Monday, November 7, 2011

What Do Terns 'High Rye' And 'Low Rye' Mean?

The question was posed to me about the rye content of bourbon recipes. "What does the industry mean," the questioner wondered, "when they say 'high' or 'low' rye?"

I answered that 'high rye and 'low rye' are terms used more by enthusiasts than by producers. Four Roses is about the only producer that uses them, and they would probably say 'high rye' and 'standard rye.' The two mash bills at Four Roses are 20% and 35% rye, respectively. Even their 'low rye' is high relative to the rest of the industry, where 12% to 15% rye is more typical.

Buffalo Trace, which also makes two rye-recipe bourbon mash bills, explicitly rejects the high/low terminology. They won't reveal their exact mash bills, but #1 is probably less than 10% rye, while #2 is nearer to the 12% to 15% standard.

Bulleit is one of the few producers that talks about rye content. They use the Four Roses 35% rye mash bill. Old Grand-Dad/Basil Hayden, made by Jim Beam, is the other true 'high rye' mash bill, at about 30%. Their other recipe, the one used for Jim Beam and most of their other bourbons, is about 15% rye.

Dynamic Beverages, a small producer, uses the terms which they picked up from enthusiasts. They get their whiskey from LDI which, as a former Seagram's plant, uses many of the same recipes as Four Roses, and Dynamic uses the term 'high rye,' but the 20% rye recipe is hardly 'low.' Their Redemption Bourbon uses the 35% rye formula while their Temptation Bourbon uses the 20% rye recipe.

Four Roses, LDI, Beam, Buffalo Trace and Brown Forman are the only major distilleries that make two or more different rye-recipe bourbons.

At Brown-Forman, the Woodford/Old Forester recipe is 18% rye, Jack Daniel's is 12% and Early Times is 11%. So they have three different recipes but they're all in the 'typical' range.

While there is no industry standard, I would refer to anything with more than 30% rye as 'high' and anything less than 12% as 'low,' while anything in between is 'standard' or 'typical.'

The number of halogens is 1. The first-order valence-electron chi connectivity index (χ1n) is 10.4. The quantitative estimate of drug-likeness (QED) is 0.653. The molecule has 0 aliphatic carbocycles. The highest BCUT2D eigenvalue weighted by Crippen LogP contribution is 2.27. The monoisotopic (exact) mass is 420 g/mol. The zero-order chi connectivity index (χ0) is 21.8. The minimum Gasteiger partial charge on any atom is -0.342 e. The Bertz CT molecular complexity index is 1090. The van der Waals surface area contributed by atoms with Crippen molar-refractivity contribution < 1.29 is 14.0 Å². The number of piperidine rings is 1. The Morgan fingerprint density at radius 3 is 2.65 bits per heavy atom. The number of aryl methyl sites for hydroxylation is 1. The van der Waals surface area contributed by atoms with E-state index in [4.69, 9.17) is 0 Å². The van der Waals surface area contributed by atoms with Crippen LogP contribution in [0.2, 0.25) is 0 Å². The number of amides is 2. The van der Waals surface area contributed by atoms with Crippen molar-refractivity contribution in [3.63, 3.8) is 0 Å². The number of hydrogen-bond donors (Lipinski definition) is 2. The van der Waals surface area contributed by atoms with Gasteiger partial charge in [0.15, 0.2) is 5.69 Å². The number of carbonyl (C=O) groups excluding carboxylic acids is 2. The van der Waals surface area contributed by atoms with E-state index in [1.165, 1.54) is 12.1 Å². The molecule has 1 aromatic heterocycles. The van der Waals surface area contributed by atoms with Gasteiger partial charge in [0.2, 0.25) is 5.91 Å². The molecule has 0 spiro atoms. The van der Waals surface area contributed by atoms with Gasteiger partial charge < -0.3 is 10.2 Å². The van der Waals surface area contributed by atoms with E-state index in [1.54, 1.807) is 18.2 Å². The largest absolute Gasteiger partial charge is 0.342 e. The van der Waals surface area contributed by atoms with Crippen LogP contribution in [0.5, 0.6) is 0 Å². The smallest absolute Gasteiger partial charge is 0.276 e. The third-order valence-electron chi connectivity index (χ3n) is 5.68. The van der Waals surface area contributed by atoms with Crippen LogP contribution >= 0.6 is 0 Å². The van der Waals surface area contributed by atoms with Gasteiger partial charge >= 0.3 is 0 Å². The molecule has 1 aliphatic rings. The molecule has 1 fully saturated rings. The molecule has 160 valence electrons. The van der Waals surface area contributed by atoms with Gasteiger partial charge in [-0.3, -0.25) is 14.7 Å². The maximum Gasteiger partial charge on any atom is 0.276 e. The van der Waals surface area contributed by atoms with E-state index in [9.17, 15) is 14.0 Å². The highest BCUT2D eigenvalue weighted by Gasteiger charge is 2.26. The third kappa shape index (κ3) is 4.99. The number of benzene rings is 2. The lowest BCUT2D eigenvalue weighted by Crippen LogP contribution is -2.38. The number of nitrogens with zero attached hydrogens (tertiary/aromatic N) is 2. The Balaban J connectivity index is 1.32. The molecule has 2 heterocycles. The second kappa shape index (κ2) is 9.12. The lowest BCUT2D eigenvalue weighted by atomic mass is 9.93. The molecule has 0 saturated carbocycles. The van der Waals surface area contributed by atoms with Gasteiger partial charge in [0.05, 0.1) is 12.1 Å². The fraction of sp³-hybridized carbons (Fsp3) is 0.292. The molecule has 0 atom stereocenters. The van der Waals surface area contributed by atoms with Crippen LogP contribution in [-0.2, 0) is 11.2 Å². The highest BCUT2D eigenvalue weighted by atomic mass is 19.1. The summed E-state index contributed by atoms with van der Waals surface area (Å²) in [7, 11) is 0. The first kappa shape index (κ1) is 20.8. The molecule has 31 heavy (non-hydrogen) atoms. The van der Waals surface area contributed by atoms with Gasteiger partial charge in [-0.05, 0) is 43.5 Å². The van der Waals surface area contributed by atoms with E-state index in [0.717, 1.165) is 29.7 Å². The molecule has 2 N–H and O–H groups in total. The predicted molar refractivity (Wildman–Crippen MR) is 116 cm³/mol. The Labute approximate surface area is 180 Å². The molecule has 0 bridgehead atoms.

11 comments:

Joe G said...

A question - when one is mixing grains into a mashbill, at what point in the process are the grains mixed?

Chuck Cowdery said...

They're mixed in the cooker, as they cook at different temps. Corn is first, at the highest temp, then rye or wheat, and finally malt.

Ethan Smith said...

I didn't realize Bulliet contains so much rye in their bourbon. Isn't Wild Turkey a bourbon containing a large percentage of rye as well?

Chuck Cowdery said...

I always thought so but WT is actually pretty standard.

mutantlovesongs said...

Chuck, aside from whatever small amount of malt, is the rest of the mashbill then corn, or are both wheat and rye sometimes mixed in?

Chuck Cowdery said...

Rarely both but almost always one or the other (rye or wheat).

Anonymous said...

Is the "Early Times is 11%" for their bourbon or Kentucky Whisky? Their website claims "Early Times mashbill contains more rye than many other whisky recipes."

Chuck Cowdery said...

The mash bill is the same for the Kentucky whisky and the bourbon. The only difference is that the Kentucky Whisky uses about 20% used barrels. Eleven percent rye is more than some bourbons, less than others.

Bedlamist said...

I read someplace that what makes Wild Turkey taste that way isn't that it uses so much rye but that they char their barrels they're "alligatored." But then I see from "Bourbon Basics" at about.com that most distilleries do that. So is it Wild Turkey's mash bill that sets it apart after all, or maybe an unusual mash bill plus #4 char?

Anyway. I just discovered that the "regular" Early Times tastes pretty good to me, grainer, good enough to sip slowly. I wouldn't have expected that from a 3 year old with 20% less woodiness (or however you'd put it). It suits me better than 86 proof Very Old Barton, my former favorite "cheapie," which is twice as old and 100% bourbon. Next payday I'll compare this Early Times to their 354 bourbon: I expect to like that better but it won't surprise me if I don't. Sometimes snobs are silly.

Chuck Cowdery said...

Not everyone uses the 'alligatored' barrels, but many others do. Relatively low distillation and barrel entry proof are probably how Wild Turkey differs the most from other bourbons.

Early Times is a very well made whiskey, it's just young.

Travis said...

Early times is much like bourbon except it is aged in used oak barrels which disqualifies it by legal definition. Bourbon is aged in unused charred oak barrels.